“Learning never ends, especially in coffee,” Shabaya admitted, “My love for challenges propels me to compete.” From competing, he has managed to be exposed to the world of coffee, obtain knowledge and connect with people in the industry. “I also learn a lot in competitions from other ridiculously talented competitors, which I come back to share with my fellow baristas. Competition has made me a better person in the society. And I wish to give back through a school and a cafe someday.”
The booming coffee scene, however, makes the challenge to baristas more visible. “Pay is almost always low and there is often a lack of progression opportunities,” Shabaya confessed, ”In Kenya, the average pay is about US$200 a month.” Therefore, many baristas only work for a short-term as such a salary is hard to support a whole family or a desirable lifestyle.
A New Dream
As technology advances and evolves, the coffee community has been experiencing great changes in the past years. “New coffee brewing techniques and equipment are being developed with an aim to improve the industry,” Shabaya said, “Also, I have seen efforts of creating climate-resilient varieties, alongside improved farming practices and better farmer access to education on the varieties and practices.”
Without the hard work of coffee producers, roasters have no raw materials. Indeed, coffee has changed many people’s lives. To Shabaya, coffee has offered a new career perception. “I realize I am destined for coffee,” he said, “I have found myself deep into coffee by fate and I have a new dream about specialty coffee – I want to be a specialty coffee farmer for the rest of my life.” In his eye, farming is beautiful as it feeds the planet, “I love Nature!” Thinking of opening a side business such as a cafe, Shabaya strives to always be learning something new especially in farming methods and technology.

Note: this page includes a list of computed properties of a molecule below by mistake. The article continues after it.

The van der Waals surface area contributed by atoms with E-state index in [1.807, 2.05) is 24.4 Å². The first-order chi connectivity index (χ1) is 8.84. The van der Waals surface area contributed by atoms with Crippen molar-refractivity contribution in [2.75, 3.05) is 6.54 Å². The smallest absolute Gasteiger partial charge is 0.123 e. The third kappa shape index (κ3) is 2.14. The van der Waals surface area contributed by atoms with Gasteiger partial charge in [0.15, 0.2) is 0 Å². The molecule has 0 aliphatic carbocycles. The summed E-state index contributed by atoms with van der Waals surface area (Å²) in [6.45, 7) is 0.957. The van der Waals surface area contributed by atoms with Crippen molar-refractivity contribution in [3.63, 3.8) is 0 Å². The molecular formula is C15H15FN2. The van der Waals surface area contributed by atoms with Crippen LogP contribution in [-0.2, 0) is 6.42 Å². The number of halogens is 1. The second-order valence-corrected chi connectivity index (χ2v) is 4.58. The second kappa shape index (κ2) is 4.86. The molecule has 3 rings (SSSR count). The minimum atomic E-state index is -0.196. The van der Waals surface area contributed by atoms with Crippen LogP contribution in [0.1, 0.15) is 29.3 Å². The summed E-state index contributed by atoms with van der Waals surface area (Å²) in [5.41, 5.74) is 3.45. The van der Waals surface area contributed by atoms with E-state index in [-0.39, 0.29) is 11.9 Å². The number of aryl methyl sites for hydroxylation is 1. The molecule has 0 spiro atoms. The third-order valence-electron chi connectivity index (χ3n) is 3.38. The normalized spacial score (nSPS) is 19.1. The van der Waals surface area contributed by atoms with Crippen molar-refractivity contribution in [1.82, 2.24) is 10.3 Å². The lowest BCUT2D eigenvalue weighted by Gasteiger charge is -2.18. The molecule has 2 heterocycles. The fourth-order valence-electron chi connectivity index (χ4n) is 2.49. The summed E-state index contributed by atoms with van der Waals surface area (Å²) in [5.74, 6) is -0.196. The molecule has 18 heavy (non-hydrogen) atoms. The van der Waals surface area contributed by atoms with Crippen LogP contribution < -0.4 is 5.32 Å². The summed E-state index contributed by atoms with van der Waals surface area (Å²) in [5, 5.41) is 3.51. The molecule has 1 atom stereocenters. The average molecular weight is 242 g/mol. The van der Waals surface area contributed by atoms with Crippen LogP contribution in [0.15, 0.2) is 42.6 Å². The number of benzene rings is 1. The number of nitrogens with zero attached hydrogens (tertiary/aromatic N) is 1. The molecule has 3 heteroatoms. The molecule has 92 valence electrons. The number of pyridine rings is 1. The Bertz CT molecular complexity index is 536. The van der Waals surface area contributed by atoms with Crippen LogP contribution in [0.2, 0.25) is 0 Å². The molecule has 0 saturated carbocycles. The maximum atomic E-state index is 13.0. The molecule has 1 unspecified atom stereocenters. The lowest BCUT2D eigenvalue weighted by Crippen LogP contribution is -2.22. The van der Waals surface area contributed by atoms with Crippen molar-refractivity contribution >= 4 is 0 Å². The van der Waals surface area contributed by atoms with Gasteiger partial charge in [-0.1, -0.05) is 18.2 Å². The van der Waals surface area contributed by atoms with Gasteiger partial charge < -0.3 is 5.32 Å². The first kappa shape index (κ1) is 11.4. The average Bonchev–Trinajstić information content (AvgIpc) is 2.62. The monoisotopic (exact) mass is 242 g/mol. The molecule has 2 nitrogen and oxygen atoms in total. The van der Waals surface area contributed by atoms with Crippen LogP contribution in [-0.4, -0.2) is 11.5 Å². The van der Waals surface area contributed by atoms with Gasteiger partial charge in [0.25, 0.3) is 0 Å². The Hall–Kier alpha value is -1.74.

In his own words: “I wish to lead by example and show the younger generation from origin countries that farming can be a career to look up to. I plan to invest in coffee education especially as a producer and be on the forefront in promoting sustainability.”
Talk with Martin Shabaya:
What’s the most important thing that every barista should bear in mind?
The barista should forever keep in mind that they are the ones who literally represent all the efforts and the hard work of the producer, the roaster and the many hands that are involved in the full chain.
Why do technology changes in coffee impress you the most?
Technology changes majors on sustainability, such as people, planet, and profit.
2017 Africa Barista Challenge – 2nd Place
2017 World Barista Championship – 16th Place
2017 Kenya Barista Championship – 1st Place
2016 Africa Barista Challenge – 1st Place
2016 Kenya Barista Championship – 1st Place
2016 World Barista Championship – 24th Place
2015 Africa Barista Challenge – 3rd Place
2015 World Barista Championship – 43rd Place
2015 Kenya Barista Championship – 1st Place
2014 Kenya Barista Championship – 2nd Place